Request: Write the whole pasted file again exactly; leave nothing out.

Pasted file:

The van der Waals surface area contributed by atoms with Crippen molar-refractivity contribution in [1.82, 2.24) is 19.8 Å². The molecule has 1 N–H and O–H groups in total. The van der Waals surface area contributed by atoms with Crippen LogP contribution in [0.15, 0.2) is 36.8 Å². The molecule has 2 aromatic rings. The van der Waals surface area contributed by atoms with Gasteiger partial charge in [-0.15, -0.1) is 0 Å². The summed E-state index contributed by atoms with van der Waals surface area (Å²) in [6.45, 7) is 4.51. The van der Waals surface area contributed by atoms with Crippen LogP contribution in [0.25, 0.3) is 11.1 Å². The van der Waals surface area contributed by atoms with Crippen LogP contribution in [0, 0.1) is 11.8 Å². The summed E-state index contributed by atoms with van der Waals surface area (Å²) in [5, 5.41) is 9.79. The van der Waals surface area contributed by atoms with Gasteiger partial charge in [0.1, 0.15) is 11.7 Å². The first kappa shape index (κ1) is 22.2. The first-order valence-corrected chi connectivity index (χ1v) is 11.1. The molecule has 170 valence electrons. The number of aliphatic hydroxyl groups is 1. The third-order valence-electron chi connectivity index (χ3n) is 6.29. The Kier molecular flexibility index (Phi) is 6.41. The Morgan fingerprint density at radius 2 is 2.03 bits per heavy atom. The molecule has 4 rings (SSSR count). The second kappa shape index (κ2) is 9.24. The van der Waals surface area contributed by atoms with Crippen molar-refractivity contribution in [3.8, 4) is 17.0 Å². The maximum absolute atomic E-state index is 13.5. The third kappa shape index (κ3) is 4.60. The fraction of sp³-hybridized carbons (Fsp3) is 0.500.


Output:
The van der Waals surface area contributed by atoms with Crippen molar-refractivity contribution in [1.82, 2.24) is 19.8 Å². The molecule has 1 N–H and O–H groups in total. The van der Waals surface area contributed by atoms with Crippen LogP contribution in [0.15, 0.2) is 36.8 Å². The molecule has 2 aromatic rings. The van der Waals surface area contributed by atoms with Gasteiger partial charge in [-0.15, -0.1) is 0 Å². The summed E-state index contributed by atoms with van der Waals surface area (Å²) in [6.45, 7) is 4.51. The van der Waals surface area contributed by atoms with Crippen LogP contribution in [0.25, 0.3) is 11.1 Å². The van der Waals surface area contributed by atoms with Crippen LogP contribution in [0, 0.1) is 11.8 Å². The summed E-state index contributed by atoms with van der Waals surface area (Å²) in [5, 5.41) is 9.79. The van der Waals surface area contributed by atoms with Gasteiger partial charge in [0.1, 0.15) is 11.7 Å². The first kappa shape index (κ1) is 22.2. The first-order valence-corrected chi connectivity index (χ1v) is 11.1. The molecule has 170 valence electrons. The number of aliphatic hydroxyl groups is 1. The third-order valence-electron chi connectivity index (χ3n) is 6.29. The Kier molecular flexibility index (Phi) is 6.41. The Morgan fingerprint density at radius 2 is 2.03 bits per heavy atom. The molecule has 4 rings (SSSR count). The second kappa shape index (κ2) is 9.24. The van der Waals surface area contributed by atoms with Crippen molar-refractivity contribution in [3.8, 4) is 17.0 Å². The maximum absolute atomic E-state index is 13.5. The third kappa shape index (κ3) is 4.60. The fraction of sp³-hybridized carbons (Fsp3) is 0.500.